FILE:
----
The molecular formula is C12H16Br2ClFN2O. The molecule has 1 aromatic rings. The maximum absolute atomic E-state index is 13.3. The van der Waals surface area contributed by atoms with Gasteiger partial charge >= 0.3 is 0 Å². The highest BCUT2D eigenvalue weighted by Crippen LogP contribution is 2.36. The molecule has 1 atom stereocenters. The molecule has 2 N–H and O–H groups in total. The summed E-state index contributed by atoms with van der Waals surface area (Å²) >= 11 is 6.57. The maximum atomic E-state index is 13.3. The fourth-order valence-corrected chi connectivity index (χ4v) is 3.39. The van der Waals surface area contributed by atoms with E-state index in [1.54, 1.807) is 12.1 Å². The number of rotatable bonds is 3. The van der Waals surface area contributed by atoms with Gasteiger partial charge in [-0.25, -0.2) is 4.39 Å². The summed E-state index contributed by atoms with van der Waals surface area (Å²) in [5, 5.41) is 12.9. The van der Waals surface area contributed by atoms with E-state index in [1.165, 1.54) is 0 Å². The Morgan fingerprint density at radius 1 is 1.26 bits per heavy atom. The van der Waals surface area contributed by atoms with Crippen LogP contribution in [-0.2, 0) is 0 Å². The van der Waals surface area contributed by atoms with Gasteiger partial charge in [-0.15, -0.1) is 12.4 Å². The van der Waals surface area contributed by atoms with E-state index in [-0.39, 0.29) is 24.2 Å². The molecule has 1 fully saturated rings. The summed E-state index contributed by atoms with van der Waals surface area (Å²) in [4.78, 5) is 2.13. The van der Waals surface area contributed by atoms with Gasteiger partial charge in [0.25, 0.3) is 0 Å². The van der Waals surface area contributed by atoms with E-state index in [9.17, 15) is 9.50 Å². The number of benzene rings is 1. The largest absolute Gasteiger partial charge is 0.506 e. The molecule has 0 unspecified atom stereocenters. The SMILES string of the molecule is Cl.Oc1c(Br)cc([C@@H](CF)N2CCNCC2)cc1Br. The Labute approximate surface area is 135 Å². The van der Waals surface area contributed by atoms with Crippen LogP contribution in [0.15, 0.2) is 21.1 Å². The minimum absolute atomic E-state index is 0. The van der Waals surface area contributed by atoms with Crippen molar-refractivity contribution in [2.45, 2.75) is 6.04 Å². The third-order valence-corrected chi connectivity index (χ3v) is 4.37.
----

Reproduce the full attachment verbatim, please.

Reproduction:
The molecular formula is C12H16Br2ClFN2O. The molecule has 1 aromatic rings. The maximum absolute atomic E-state index is 13.3. The van der Waals surface area contributed by atoms with Gasteiger partial charge >= 0.3 is 0 Å². The highest BCUT2D eigenvalue weighted by Crippen LogP contribution is 2.36. The molecule has 1 atom stereocenters. The molecule has 2 N–H and O–H groups in total. The summed E-state index contributed by atoms with van der Waals surface area (Å²) >= 11 is 6.57. The maximum atomic E-state index is 13.3. The fourth-order valence-corrected chi connectivity index (χ4v) is 3.39. The van der Waals surface area contributed by atoms with E-state index in [1.54, 1.807) is 12.1 Å². The number of rotatable bonds is 3. The van der Waals surface area contributed by atoms with Gasteiger partial charge in [-0.25, -0.2) is 4.39 Å². The summed E-state index contributed by atoms with van der Waals surface area (Å²) in [5, 5.41) is 12.9. The van der Waals surface area contributed by atoms with E-state index in [1.165, 1.54) is 0 Å². The Morgan fingerprint density at radius 1 is 1.26 bits per heavy atom. The van der Waals surface area contributed by atoms with Crippen LogP contribution in [-0.2, 0) is 0 Å². The van der Waals surface area contributed by atoms with Gasteiger partial charge in [-0.15, -0.1) is 12.4 Å². The van der Waals surface area contributed by atoms with E-state index in [-0.39, 0.29) is 24.2 Å². The molecule has 1 fully saturated rings. The summed E-state index contributed by atoms with van der Waals surface area (Å²) in [4.78, 5) is 2.13. The van der Waals surface area contributed by atoms with Gasteiger partial charge in [0.25, 0.3) is 0 Å². The van der Waals surface area contributed by atoms with E-state index in [9.17, 15) is 9.50 Å². The number of benzene rings is 1. The largest absolute Gasteiger partial charge is 0.506 e. The molecule has 0 unspecified atom stereocenters. The SMILES string of the molecule is Cl.Oc1c(Br)cc([C@@H](CF)N2CCNCC2)cc1Br. The Labute approximate surface area is 135 Å². The van der Waals surface area contributed by atoms with Crippen LogP contribution in [0.15, 0.2) is 21.1 Å². The minimum absolute atomic E-state index is 0. The van der Waals surface area contributed by atoms with Crippen molar-refractivity contribution in [2.45, 2.75) is 6.04 Å². The third-order valence-corrected chi connectivity index (χ3v) is 4.37.